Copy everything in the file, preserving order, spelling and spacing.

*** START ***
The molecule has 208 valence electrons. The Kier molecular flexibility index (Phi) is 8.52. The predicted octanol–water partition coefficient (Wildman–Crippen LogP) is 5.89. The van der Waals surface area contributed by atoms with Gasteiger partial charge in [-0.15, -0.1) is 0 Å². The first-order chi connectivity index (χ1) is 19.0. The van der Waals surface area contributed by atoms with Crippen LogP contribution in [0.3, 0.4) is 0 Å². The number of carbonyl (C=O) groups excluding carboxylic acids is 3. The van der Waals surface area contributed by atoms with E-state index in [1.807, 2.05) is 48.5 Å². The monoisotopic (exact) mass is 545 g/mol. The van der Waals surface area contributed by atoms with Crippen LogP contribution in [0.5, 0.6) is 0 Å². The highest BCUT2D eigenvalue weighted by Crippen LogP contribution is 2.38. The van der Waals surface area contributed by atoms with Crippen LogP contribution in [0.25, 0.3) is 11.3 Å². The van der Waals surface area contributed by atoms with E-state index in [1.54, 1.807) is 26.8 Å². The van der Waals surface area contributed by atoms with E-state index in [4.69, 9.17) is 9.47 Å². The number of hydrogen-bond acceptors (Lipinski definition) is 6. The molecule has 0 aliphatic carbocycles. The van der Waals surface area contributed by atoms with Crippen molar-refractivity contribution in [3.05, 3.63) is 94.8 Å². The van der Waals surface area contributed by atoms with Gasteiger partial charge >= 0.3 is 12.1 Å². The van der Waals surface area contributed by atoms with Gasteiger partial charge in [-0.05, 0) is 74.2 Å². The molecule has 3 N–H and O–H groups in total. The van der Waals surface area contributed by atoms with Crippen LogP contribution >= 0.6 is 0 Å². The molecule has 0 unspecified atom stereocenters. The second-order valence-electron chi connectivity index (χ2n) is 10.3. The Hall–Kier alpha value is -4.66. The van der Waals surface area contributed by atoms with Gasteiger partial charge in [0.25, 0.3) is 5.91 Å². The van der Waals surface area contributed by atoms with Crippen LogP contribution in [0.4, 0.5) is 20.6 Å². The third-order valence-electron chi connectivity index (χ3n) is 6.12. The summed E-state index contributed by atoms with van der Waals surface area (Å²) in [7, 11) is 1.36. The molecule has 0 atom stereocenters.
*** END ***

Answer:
The molecule has 208 valence electrons. The Kier molecular flexibility index (Phi) is 8.52. The predicted octanol–water partition coefficient (Wildman–Crippen LogP) is 5.89. The van der Waals surface area contributed by atoms with Gasteiger partial charge in [-0.15, -0.1) is 0 Å². The first-order chi connectivity index (χ1) is 19.0. The van der Waals surface area contributed by atoms with Crippen LogP contribution in [0.3, 0.4) is 0 Å². The number of carbonyl (C=O) groups excluding carboxylic acids is 3. The van der Waals surface area contributed by atoms with E-state index in [1.807, 2.05) is 48.5 Å². The monoisotopic (exact) mass is 545 g/mol. The van der Waals surface area contributed by atoms with Crippen LogP contribution in [0.5, 0.6) is 0 Å². The highest BCUT2D eigenvalue weighted by Crippen LogP contribution is 2.38. The van der Waals surface area contributed by atoms with Crippen LogP contribution in [0.25, 0.3) is 11.3 Å². The van der Waals surface area contributed by atoms with E-state index in [1.54, 1.807) is 26.8 Å². The van der Waals surface area contributed by atoms with E-state index in [4.69, 9.17) is 9.47 Å². The number of hydrogen-bond acceptors (Lipinski definition) is 6. The molecule has 0 aliphatic carbocycles. The van der Waals surface area contributed by atoms with Crippen molar-refractivity contribution in [3.05, 3.63) is 94.8 Å². The van der Waals surface area contributed by atoms with Gasteiger partial charge >= 0.3 is 12.1 Å². The van der Waals surface area contributed by atoms with Gasteiger partial charge in [-0.05, 0) is 74.2 Å². The molecule has 3 N–H and O–H groups in total. The van der Waals surface area contributed by atoms with Crippen LogP contribution >= 0.6 is 0 Å². The molecule has 0 unspecified atom stereocenters. The second-order valence-electron chi connectivity index (χ2n) is 10.3. The Hall–Kier alpha value is -4.66. The van der Waals surface area contributed by atoms with Gasteiger partial charge in [0.25, 0.3) is 5.91 Å². The van der Waals surface area contributed by atoms with Crippen LogP contribution in [0.4, 0.5) is 20.6 Å². The third-order valence-electron chi connectivity index (χ3n) is 6.12. The summed E-state index contributed by atoms with van der Waals surface area (Å²) in [7, 11) is 1.36. The molecule has 0 atom stereocenters.